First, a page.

theocracy


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theocracy

1. government by a deity or by a priesthood
2. a community or political unit under such government

theocracy

government by a priesthood.

Theocracy

 

a form of government in which both political power and religious power are centered in the church.

Usually the supreme power in a theocratic state is vested in the leader of the predominant church, so that he is the head of state and is recognized as a “living god,” as “god’s vicar on earth,” or as the “chief priest” (he may be called the pharaoh, caesar, emperor, or caliph). In practical terms, the state’s power is vested in the church hierarchy and in the priests. “God’s will,” as expressed, for example, in the holy scriptures and the sharia, is acknowledged as law, together with the will of the head of state and of the church.

The term “theocracy” first appeared in a work by Flavius Josephus. Examples of theocracies during the era of the slaveholding system were the ancient Eastern despotisms of Egypt, Babylonia, the Judaic kingdom, and the Arab caliphate. In the Middle Ages the theocratic power of the pope was established in the papal domain. In accordance with the political doctrine of Catholicism of that time, the power of a European monarch was considered to be derived from and subordinate to the pope’s supreme power. The material expression of this dependency was the church tithe, a levy exacted in the Catholic countries of Europe. Today, theocratic forms are preserved only as vestiges of the past in underdeveloped countries.

References in periodicals archive ?
Theocracy is a great game that never plays the same way twice - and is what the disappointing Braveheart should have been like.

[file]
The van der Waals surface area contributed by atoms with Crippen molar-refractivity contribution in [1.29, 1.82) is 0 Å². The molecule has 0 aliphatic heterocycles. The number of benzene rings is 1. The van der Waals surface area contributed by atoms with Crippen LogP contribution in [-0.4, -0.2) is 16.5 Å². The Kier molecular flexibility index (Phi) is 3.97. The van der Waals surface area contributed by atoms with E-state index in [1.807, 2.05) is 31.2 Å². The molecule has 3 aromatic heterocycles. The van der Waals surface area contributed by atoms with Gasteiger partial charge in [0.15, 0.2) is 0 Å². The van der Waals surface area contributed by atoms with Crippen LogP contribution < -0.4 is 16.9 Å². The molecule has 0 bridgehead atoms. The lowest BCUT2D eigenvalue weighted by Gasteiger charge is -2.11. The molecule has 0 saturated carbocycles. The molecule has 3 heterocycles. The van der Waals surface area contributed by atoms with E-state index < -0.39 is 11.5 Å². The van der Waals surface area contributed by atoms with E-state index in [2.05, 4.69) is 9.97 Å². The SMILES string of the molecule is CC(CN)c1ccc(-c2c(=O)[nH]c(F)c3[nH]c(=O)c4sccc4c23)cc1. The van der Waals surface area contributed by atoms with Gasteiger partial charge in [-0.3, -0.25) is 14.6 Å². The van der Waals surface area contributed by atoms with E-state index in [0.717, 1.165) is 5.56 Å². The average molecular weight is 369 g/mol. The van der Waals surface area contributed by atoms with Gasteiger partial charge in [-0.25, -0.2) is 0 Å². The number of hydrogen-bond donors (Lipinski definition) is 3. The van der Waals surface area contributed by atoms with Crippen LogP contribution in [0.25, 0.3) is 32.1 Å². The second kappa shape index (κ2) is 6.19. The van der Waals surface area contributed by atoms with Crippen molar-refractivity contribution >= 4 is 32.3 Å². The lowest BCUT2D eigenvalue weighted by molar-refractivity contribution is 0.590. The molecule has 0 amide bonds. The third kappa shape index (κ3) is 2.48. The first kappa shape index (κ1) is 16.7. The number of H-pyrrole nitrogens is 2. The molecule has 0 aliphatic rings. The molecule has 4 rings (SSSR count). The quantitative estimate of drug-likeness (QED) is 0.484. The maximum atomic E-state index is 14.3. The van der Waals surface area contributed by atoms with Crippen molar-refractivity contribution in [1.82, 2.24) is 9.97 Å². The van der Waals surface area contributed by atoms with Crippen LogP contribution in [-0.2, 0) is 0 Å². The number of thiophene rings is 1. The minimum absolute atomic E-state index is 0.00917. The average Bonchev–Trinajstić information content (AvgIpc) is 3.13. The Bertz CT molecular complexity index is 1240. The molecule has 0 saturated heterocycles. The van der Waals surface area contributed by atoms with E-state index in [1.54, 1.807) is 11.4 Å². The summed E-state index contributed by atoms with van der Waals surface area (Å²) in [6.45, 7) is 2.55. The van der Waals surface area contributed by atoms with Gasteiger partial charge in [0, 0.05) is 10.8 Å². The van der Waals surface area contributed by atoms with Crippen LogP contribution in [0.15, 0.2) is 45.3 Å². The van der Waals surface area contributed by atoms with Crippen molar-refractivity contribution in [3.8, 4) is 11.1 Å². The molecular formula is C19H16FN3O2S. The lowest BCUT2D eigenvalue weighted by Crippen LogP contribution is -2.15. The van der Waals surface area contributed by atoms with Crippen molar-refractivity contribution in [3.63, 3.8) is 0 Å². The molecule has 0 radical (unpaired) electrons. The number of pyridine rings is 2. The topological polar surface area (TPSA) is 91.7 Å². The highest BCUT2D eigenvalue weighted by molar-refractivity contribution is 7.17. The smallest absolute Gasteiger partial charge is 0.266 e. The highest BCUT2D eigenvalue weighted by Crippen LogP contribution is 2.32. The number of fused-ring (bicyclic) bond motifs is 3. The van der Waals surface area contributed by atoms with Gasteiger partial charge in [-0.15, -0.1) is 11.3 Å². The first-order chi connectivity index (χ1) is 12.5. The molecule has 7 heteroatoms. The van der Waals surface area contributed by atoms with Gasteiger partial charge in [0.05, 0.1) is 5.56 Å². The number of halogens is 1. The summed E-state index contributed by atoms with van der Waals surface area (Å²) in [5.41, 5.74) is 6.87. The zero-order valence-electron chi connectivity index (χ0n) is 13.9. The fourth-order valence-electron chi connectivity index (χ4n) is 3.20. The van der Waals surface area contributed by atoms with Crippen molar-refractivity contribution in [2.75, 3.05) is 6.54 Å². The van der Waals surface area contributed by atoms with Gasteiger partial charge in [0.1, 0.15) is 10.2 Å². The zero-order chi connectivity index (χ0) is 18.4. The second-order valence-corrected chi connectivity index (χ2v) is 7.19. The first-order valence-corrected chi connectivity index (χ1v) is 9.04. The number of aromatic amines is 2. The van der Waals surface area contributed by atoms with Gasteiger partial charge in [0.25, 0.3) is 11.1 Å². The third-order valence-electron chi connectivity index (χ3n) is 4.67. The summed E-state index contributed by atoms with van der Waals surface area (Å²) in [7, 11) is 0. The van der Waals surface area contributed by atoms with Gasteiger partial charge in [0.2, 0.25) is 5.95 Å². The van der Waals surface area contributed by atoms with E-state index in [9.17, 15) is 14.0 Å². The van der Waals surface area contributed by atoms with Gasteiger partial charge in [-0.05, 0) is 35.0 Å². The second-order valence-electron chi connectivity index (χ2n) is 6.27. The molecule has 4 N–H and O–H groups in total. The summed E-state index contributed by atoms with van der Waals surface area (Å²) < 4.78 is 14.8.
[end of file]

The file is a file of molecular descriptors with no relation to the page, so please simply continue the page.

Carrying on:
The theocracy has a Ja'fari (Twelver) faith based on Khamenei's Safawi ideology.
The June 12, 2009 election led to the worst unrest against the theocracy since the fall of the Pahlavi monarchy in early 1979 and caused over 100 deaths as the Green Movement alleged huge rigging.
The Sunnis are leading protests against Maleki, whom they call a dictator and a puppet of Iran's theocracy.
Only America can thwart the long suppressed Shiite desire to control Iraq and establish a theocracy.
The same happened to the Turkoman/Persian theocracy of the Safawi Empire (see sbme5SafawismNov25-13 & rim4SistaniVsWuF13Apr15).
Most Shi'ite Arabs regard Iran's Shi'ite theocracy as a potential enemy because of its Safawi ideology which they believe is a mere cover to divide, control and ultimately destroy the Arab society.
No matter what Tehran says about its economy, with the militarised extremist wing of the Shi'ite theocracy claiming the country to be "independent", Iran's has gained much from paper oil but lost far more from US-led penalties.
Iran's Safawi theocracy, whose national critics call an "extremist Shi'ite regime", is more keen on protecting an Alawite dictatorship under Bashar al-Assad in Syria than on what the US calls a "comprehensive" pact between Tehran and Washington that must include Syria.
Iran's Shi'ite theocracy, leading an axis of "resistance [against Israel]" in the Greater Middle East (GME), is putting its weight behind Syria's Alawite dictator Bashar al-Assad, while Turkey is a key power on the
But central PM Nuri al-Maleki, accused of having turned Iraq into a mere satellite of Iran's Shi'ite theocracy and part of a Tehran-led axis of "resistance" in the Greater Middle East (GME), seems to be trapped by the Saudi-led Sunni front in the Muslim world in which Turkey is a key player and the KRG wants to be part of this vast bloc (see below).
Commercial relations between Russia and Iran have two contradictory aspects: While Russia is acting subtly to prevent Iran from becoming a gas exporter to the EU, just as the Kremlin wants to prevent Iran's Shi'ite theocracy from having atomic weapons, Gazprom and the state-owned National Iranian Oil Co.